Candidates for the Press Syndicate’s upcoming elections were keen to develop a plan for improving conditions of journalists’ salaries and allowances of those registered with the syndicate, especially since these improvements have long been demanded by journalists working in both national and private press institutions.
Plans of the candidates varied from amendments of current legislations, negotiations with the government, and other alternatives related to hiring experts or searching for further funding sources.
In this regard, Daily News Egypt spoke to a number of candidates for more explanations on ways of implementing the aforementioned plans.
The syndicate’s current head of the Freedom Committee, Khaled El-Balshy, told Daily News Egypt that “for fair discussions and finding appropriate solutions for journalists salaries, a general conference should be held with the attendance of economic experts.”
El-Balshy continued that hiring economic experts will assist in providing proper suggestions that will suit the country’s current economic conditions. The conference is supposed to take place during the first three months of the new council’s formation, he stated.
This suggestion was in regards to improving the financial conditions of the press institution as a whole.
As for salaries, El-Balshy clarified that there is also the problem that a number of newspapers are not committed to the financial conditions of the new contracts of journalists.
The new contracts stipulate that the minimum wage of each journalist should be EGP 1,200 per month, which a large number of journalists do not receive.
El-Balshy said, “first let’s attempt to fully activate the minimum wages and then we will work on increasing it.”
Beside salaries, journalists who are registered with the syndicate receive allowances of EGP 1,380 that is dedicated from Ministry of Finance. There are about 11,000 journalists registered with the syndicate, which implies that the government provides about EGP 13,000,000 for allowances.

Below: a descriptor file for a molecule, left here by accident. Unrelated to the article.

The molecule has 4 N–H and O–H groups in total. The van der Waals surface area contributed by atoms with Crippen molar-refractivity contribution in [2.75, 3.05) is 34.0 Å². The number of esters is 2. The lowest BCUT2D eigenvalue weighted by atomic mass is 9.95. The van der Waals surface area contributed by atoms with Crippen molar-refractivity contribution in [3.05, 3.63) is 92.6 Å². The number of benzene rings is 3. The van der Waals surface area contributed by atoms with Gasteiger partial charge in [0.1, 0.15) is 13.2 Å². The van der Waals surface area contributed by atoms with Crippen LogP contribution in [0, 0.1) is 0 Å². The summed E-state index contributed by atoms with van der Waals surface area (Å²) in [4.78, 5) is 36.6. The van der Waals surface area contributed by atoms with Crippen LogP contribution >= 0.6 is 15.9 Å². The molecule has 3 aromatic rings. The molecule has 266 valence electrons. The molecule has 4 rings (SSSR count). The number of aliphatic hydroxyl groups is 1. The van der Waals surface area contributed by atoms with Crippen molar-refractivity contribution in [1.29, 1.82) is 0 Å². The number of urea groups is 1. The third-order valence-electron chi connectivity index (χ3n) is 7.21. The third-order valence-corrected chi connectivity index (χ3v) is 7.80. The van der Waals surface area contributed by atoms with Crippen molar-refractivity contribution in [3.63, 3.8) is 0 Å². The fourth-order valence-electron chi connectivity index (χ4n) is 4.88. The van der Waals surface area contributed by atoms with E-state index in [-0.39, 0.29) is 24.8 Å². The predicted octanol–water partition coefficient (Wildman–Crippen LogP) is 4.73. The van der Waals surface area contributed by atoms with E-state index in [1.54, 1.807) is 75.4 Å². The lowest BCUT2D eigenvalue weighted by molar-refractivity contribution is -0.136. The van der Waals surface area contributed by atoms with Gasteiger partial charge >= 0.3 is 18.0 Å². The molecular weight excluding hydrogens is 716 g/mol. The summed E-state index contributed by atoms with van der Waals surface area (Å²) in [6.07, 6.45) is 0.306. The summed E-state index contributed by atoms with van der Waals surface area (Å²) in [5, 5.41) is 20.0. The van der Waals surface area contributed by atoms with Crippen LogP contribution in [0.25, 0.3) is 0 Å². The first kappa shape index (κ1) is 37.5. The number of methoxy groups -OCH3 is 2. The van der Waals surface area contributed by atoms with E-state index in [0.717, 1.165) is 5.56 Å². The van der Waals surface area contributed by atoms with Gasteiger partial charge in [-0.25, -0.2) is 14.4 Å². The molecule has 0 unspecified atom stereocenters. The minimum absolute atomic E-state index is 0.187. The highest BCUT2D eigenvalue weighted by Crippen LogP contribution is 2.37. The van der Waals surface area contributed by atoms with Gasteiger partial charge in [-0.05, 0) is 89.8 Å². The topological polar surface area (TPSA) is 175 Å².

When asked about plans of increasing allowances and if that would clash with the country’s economic issues, he said they are planning to include allowances within the journalists’ incomes that can increase on a periodic basis. He also added that this method will be discussed with the experts.
Concerning legislative plans, the editor in chief of Al-Ahram Gate, Hesham Younis, and the managing editor of Al-Shorouk newspaper, Mohamed Saad Abdul Hafeez, focused on legislative amendments for salaries and allowances.
The journalist also believes that the legislations require amendments since they were prepared decades ago.
All the aforementioned journalists stressed on the necessity of activating court rulings for increasing journalists’ allowances.
The managing editor of state-run Al-Ahram, Abdel Mohsen Salama—who is running for the position of syndicate president—said that the economic situation the newspapers are facing is very difficult. The syndicate should take due care of this. “The profession is facing dangers.”
He suggested that printing material, paper, ink, and machines should all be subsidised when newspapers use them. He added that subsidising such elements is part of the national security of the country.
“The pressures are even on government-controlled newspapers, which are also suffering from financial problems,” he said.